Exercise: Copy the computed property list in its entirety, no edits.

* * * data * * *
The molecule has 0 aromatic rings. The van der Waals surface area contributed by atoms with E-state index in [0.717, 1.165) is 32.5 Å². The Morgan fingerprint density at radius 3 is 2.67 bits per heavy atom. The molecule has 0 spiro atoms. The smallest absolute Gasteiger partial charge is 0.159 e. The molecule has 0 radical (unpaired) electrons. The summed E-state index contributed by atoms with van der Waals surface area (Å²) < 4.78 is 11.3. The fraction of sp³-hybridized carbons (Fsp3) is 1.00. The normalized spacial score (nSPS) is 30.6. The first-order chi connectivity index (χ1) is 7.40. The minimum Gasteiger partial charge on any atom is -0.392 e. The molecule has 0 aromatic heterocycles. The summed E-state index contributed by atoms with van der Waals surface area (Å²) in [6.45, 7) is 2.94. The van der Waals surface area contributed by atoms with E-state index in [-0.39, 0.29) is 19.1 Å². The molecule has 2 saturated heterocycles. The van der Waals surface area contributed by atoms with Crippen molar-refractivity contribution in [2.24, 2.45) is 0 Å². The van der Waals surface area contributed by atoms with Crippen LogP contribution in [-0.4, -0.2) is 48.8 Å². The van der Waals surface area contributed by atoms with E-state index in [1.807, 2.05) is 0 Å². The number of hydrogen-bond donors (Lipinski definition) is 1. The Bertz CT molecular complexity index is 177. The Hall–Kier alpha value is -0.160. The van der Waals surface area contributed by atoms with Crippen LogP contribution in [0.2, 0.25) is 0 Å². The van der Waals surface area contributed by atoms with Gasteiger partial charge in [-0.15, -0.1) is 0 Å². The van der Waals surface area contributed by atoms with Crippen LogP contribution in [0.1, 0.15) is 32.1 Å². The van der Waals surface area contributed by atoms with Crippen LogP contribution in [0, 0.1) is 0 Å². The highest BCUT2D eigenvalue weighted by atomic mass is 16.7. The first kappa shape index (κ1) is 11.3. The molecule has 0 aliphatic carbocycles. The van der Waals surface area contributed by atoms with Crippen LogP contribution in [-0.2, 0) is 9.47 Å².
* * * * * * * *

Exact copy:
The molecule has 0 aromatic rings. The van der Waals surface area contributed by atoms with E-state index in [0.717, 1.165) is 32.5 Å². The Morgan fingerprint density at radius 3 is 2.67 bits per heavy atom. The molecule has 0 spiro atoms. The smallest absolute Gasteiger partial charge is 0.159 e. The molecule has 0 radical (unpaired) electrons. The summed E-state index contributed by atoms with van der Waals surface area (Å²) < 4.78 is 11.3. The fraction of sp³-hybridized carbons (Fsp3) is 1.00. The normalized spacial score (nSPS) is 30.6. The first-order chi connectivity index (χ1) is 7.40. The minimum Gasteiger partial charge on any atom is -0.392 e. The molecule has 0 aromatic heterocycles. The summed E-state index contributed by atoms with van der Waals surface area (Å²) in [6.45, 7) is 2.94. The van der Waals surface area contributed by atoms with E-state index in [-0.39, 0.29) is 19.1 Å². The molecule has 2 saturated heterocycles. The van der Waals surface area contributed by atoms with Crippen molar-refractivity contribution in [2.24, 2.45) is 0 Å². The van der Waals surface area contributed by atoms with Crippen LogP contribution in [-0.4, -0.2) is 48.8 Å². The van der Waals surface area contributed by atoms with E-state index in [1.807, 2.05) is 0 Å². The number of hydrogen-bond donors (Lipinski definition) is 1. The Bertz CT molecular complexity index is 177. The Hall–Kier alpha value is -0.160. The van der Waals surface area contributed by atoms with Crippen LogP contribution in [0.2, 0.25) is 0 Å². The van der Waals surface area contributed by atoms with Gasteiger partial charge in [-0.15, -0.1) is 0 Å². The van der Waals surface area contributed by atoms with Crippen LogP contribution in [0.1, 0.15) is 32.1 Å². The van der Waals surface area contributed by atoms with Crippen LogP contribution in [0, 0.1) is 0 Å². The highest BCUT2D eigenvalue weighted by atomic mass is 16.7. The first kappa shape index (κ1) is 11.3. The molecule has 0 aliphatic carbocycles. The van der Waals surface area contributed by atoms with Crippen LogP contribution in [-0.2, 0) is 9.47 Å².